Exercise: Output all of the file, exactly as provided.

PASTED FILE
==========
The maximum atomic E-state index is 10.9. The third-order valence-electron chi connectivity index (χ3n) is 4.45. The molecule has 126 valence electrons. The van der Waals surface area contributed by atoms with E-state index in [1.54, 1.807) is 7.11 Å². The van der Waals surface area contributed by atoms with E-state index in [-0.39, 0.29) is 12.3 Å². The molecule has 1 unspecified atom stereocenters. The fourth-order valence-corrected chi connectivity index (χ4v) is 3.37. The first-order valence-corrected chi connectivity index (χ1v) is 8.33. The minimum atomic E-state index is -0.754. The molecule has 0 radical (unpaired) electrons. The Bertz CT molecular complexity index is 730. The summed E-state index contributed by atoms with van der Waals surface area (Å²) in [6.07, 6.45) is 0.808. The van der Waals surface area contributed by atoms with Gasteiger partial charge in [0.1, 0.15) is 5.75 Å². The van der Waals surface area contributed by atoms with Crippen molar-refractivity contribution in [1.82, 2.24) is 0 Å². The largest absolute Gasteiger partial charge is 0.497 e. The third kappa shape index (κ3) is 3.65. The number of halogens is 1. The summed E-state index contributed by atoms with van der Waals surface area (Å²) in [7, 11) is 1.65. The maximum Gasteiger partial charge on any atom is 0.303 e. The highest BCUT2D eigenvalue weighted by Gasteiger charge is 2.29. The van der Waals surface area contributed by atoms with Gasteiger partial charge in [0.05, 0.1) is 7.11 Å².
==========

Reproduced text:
The maximum atomic E-state index is 10.9. The third-order valence-electron chi connectivity index (χ3n) is 4.45. The molecule has 126 valence electrons. The van der Waals surface area contributed by atoms with E-state index in [1.54, 1.807) is 7.11 Å². The van der Waals surface area contributed by atoms with E-state index in [-0.39, 0.29) is 12.3 Å². The molecule has 1 unspecified atom stereocenters. The fourth-order valence-corrected chi connectivity index (χ4v) is 3.37. The first-order valence-corrected chi connectivity index (χ1v) is 8.33. The minimum atomic E-state index is -0.754. The molecule has 0 radical (unpaired) electrons. The Bertz CT molecular complexity index is 730. The summed E-state index contributed by atoms with van der Waals surface area (Å²) in [6.07, 6.45) is 0.808. The van der Waals surface area contributed by atoms with Gasteiger partial charge in [0.1, 0.15) is 5.75 Å². The van der Waals surface area contributed by atoms with Crippen molar-refractivity contribution in [1.82, 2.24) is 0 Å². The largest absolute Gasteiger partial charge is 0.497 e. The third kappa shape index (κ3) is 3.65. The number of halogens is 1. The summed E-state index contributed by atoms with van der Waals surface area (Å²) in [7, 11) is 1.65. The maximum Gasteiger partial charge on any atom is 0.303 e. The highest BCUT2D eigenvalue weighted by Gasteiger charge is 2.29. The van der Waals surface area contributed by atoms with Gasteiger partial charge in [0.05, 0.1) is 7.11 Å².